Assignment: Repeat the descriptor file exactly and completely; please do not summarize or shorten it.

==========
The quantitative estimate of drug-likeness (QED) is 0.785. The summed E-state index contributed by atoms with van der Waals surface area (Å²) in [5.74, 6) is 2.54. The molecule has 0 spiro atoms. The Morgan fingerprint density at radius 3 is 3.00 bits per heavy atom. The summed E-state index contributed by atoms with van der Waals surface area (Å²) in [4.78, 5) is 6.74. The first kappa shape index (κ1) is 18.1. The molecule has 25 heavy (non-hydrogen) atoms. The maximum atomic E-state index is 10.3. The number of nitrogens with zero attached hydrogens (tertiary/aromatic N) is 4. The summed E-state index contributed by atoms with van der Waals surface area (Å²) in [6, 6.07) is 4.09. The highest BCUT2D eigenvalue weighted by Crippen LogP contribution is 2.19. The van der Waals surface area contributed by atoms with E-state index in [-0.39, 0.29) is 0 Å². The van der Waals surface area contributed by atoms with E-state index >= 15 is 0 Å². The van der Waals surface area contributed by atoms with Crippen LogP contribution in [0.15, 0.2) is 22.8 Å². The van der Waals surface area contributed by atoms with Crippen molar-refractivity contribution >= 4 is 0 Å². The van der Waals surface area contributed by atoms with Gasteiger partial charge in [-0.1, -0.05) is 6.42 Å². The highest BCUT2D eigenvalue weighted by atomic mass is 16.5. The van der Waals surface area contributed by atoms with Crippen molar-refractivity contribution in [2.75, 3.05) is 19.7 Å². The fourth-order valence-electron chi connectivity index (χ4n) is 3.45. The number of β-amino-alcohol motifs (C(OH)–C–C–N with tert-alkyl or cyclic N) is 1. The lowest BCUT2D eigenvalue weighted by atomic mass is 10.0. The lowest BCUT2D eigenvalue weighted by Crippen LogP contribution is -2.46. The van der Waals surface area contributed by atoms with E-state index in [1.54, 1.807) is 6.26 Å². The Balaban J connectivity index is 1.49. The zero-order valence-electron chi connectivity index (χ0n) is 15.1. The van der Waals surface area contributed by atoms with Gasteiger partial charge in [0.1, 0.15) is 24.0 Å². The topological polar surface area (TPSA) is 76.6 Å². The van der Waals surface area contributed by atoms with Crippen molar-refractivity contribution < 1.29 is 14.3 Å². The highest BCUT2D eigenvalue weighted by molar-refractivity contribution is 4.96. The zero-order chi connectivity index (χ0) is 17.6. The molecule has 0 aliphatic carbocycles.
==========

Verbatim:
The quantitative estimate of drug-likeness (QED) is 0.785. The summed E-state index contributed by atoms with van der Waals surface area (Å²) in [5.74, 6) is 2.54. The molecule has 0 spiro atoms. The Morgan fingerprint density at radius 3 is 3.00 bits per heavy atom. The summed E-state index contributed by atoms with van der Waals surface area (Å²) in [4.78, 5) is 6.74. The first kappa shape index (κ1) is 18.1. The molecule has 25 heavy (non-hydrogen) atoms. The maximum atomic E-state index is 10.3. The number of nitrogens with zero attached hydrogens (tertiary/aromatic N) is 4. The summed E-state index contributed by atoms with van der Waals surface area (Å²) in [6, 6.07) is 4.09. The highest BCUT2D eigenvalue weighted by Crippen LogP contribution is 2.19. The van der Waals surface area contributed by atoms with E-state index in [-0.39, 0.29) is 0 Å². The van der Waals surface area contributed by atoms with E-state index >= 15 is 0 Å². The van der Waals surface area contributed by atoms with Crippen LogP contribution in [0.15, 0.2) is 22.8 Å². The van der Waals surface area contributed by atoms with Crippen molar-refractivity contribution >= 4 is 0 Å². The van der Waals surface area contributed by atoms with Gasteiger partial charge in [-0.1, -0.05) is 6.42 Å². The highest BCUT2D eigenvalue weighted by atomic mass is 16.5. The van der Waals surface area contributed by atoms with Crippen molar-refractivity contribution in [2.75, 3.05) is 19.7 Å². The fourth-order valence-electron chi connectivity index (χ4n) is 3.45. The number of β-amino-alcohol motifs (C(OH)–C–C–N with tert-alkyl or cyclic N) is 1. The lowest BCUT2D eigenvalue weighted by atomic mass is 10.0. The lowest BCUT2D eigenvalue weighted by Crippen LogP contribution is -2.46. The van der Waals surface area contributed by atoms with E-state index in [1.54, 1.807) is 6.26 Å². The Balaban J connectivity index is 1.49. The zero-order valence-electron chi connectivity index (χ0n) is 15.1. The van der Waals surface area contributed by atoms with Gasteiger partial charge in [0.1, 0.15) is 24.0 Å². The topological polar surface area (TPSA) is 76.6 Å². The van der Waals surface area contributed by atoms with Crippen molar-refractivity contribution < 1.29 is 14.3 Å². The highest BCUT2D eigenvalue weighted by molar-refractivity contribution is 4.96. The zero-order chi connectivity index (χ0) is 17.6. The molecule has 0 aliphatic carbocycles.